Story by Jeff Lipton.
As Hurricane Sandy
barrels toward the East Coast, Long Beach officials are deploying extreme precautions
in the event a massive storm could touch down on the city.
City Manager Jack Schnirman said the city is closely monitoring the storm, holding a series of meetings with key advisors.
“We have all of our team and departments on red alert,” Schnirman said in a phone interview Thursday night. “We have held a series of preparation meetings and we are coordinating additional preparation meetings on Friday and throughout the weekend.”
Schnirman said that on Thursday he huddled with officials from the city’s Department of Public Works, and police and fire departments to go over their strategy during a hurricane.
“Right now we are taking every precaution,” said Schnirman, who is going through his first hurricane warning as the city manager. “Everyone at all levels is discussing preparations.”
It’s still too early to tell if Long Beach will be hit hard, he said, but it wouldn’t hurt the city and its residents to take measures to limit the potential damage.
Hurricane Sandy will arrive about 14 months after Hurricane Irene pummeled the area with high winds and a strong storm surge, forcing a county-issued mandatory evacuation of the city.
As of Thursday night, Sandy weighed in as a category 2 hurricane
. The brunt of the storm is expected to hit the region late Monday afternoon into Tuesday morning, with winds possibly topping 60 to 80 MPH. The storm surge could reach four to eight feet high and potentially worse than the surge seen during Irene. In addition, with a full moon expected on Monday, astronomical tides will be a foot higher than normal. Three to six inches of rain is possible, according to reports.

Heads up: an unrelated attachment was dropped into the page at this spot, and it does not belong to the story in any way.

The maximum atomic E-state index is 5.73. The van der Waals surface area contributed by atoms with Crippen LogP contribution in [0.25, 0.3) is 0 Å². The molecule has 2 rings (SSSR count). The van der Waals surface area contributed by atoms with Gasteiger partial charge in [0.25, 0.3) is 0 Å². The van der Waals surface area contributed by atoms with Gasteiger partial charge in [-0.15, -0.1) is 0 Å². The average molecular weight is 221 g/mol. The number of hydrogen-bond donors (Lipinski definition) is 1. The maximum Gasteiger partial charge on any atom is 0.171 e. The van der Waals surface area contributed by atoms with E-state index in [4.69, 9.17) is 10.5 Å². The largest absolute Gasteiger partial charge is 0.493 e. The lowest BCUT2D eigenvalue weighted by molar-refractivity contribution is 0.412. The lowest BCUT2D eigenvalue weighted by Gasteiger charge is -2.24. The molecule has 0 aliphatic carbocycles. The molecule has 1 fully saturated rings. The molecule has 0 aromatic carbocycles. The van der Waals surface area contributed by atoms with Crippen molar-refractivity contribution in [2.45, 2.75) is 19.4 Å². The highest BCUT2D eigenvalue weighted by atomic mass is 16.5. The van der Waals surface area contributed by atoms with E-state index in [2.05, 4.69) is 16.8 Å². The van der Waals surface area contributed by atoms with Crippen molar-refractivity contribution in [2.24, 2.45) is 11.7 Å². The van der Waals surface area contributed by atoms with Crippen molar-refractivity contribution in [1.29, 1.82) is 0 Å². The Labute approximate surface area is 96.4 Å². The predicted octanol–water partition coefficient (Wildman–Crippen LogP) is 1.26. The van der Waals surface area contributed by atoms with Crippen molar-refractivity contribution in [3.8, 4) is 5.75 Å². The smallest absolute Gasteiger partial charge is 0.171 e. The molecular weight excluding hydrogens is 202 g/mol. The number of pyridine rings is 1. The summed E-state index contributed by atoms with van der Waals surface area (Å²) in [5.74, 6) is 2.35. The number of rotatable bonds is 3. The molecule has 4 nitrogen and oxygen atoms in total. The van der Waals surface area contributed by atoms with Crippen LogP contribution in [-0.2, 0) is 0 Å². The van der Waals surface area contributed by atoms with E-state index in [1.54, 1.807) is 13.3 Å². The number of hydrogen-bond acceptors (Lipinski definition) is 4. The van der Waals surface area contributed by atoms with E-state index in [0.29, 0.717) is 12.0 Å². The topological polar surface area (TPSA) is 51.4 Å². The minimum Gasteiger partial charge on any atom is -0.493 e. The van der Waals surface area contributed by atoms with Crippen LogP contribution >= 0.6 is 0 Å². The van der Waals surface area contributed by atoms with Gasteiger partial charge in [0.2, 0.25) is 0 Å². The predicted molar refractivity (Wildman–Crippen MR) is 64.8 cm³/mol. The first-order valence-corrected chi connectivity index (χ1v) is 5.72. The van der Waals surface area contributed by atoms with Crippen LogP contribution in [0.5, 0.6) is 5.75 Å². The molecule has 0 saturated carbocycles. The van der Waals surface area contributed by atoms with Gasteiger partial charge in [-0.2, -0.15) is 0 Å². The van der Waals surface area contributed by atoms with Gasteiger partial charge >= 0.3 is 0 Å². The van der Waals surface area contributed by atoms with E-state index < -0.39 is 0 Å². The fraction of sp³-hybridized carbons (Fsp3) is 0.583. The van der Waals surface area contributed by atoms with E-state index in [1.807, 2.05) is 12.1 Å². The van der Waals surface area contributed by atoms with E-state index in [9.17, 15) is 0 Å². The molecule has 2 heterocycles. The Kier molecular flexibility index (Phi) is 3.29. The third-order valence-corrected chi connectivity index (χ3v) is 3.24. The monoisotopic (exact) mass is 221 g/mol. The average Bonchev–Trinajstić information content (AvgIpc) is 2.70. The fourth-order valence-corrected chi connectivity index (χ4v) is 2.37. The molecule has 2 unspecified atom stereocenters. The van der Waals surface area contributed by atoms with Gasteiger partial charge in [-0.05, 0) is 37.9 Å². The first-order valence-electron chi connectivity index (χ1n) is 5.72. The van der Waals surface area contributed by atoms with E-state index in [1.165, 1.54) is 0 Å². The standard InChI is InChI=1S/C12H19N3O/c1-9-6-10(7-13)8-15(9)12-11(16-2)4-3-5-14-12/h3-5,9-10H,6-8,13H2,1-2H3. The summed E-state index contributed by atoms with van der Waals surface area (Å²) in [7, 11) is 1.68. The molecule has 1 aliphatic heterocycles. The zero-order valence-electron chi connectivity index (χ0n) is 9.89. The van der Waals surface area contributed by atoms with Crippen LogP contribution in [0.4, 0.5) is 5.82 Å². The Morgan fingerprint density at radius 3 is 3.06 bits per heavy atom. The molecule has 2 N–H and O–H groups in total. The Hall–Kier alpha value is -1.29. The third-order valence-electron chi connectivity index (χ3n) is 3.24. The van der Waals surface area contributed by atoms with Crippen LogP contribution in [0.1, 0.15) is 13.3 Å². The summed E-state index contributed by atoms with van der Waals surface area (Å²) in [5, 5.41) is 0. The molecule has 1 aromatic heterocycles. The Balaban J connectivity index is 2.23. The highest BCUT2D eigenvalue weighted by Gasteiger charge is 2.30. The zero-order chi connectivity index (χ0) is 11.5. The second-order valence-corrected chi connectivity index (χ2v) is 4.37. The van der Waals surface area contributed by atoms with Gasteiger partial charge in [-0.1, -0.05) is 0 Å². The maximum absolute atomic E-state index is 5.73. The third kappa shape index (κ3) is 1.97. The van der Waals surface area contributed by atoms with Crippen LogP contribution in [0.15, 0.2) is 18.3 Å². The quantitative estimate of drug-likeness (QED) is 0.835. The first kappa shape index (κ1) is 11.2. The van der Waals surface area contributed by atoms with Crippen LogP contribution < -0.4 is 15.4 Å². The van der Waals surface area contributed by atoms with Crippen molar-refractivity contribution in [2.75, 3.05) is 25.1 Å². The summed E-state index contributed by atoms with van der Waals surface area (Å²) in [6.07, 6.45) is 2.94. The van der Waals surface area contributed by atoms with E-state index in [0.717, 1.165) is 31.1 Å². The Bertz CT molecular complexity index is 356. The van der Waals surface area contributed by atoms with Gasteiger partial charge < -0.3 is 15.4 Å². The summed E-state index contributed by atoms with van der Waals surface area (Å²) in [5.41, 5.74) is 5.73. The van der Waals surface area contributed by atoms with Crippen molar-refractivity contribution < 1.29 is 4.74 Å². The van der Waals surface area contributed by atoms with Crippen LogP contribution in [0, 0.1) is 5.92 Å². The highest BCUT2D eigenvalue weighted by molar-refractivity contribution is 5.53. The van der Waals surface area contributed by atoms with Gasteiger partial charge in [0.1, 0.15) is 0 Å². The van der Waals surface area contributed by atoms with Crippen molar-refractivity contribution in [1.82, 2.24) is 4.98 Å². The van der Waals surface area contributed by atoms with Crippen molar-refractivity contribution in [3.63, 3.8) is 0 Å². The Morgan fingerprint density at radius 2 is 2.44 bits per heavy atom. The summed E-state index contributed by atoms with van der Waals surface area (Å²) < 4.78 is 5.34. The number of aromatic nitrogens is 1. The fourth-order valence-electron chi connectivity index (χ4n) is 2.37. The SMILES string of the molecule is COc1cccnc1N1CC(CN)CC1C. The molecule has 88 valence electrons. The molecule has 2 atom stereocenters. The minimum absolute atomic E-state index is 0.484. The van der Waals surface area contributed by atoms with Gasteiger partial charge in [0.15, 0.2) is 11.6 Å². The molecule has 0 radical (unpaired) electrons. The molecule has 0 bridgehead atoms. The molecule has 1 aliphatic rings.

Long Beach officials have been coordinating their efforts with the Nassau County Office of Emergency Management and LIPA, as well as other levels of government to get a worst-case scenario on what the city should expect.
“We are prepared to implement our response plan,” Schnirman said. “We want to get the latest information on what to expect. We will be prepared.”
He said sandbags are available for residents to pick up at City Hall or 150 West Pine St., as one of the precautions the city is taking.
“We urge our residents to plan in advance by taking precautions and securing their belongings,” he added. “We will be offering continuing updates as we get the information.”
The city manager said the information will be available on the city website
as well as Facebook
City officials also put into motion its Swift 911 system, which automatically calls each resident with helpful information and updates.
He said the city might not know until Saturday whether an evacuation is in order for the coastal community.
Schnirman said that earlier in the year the city held a series of hurricane preparedness sessions and the city’s website has a step-by-step guide about what to do during such an event.
“As a coastal community, we take our preparedness seriously,” he said. “We want folks to continue to monitor the storm and watch for updates.”
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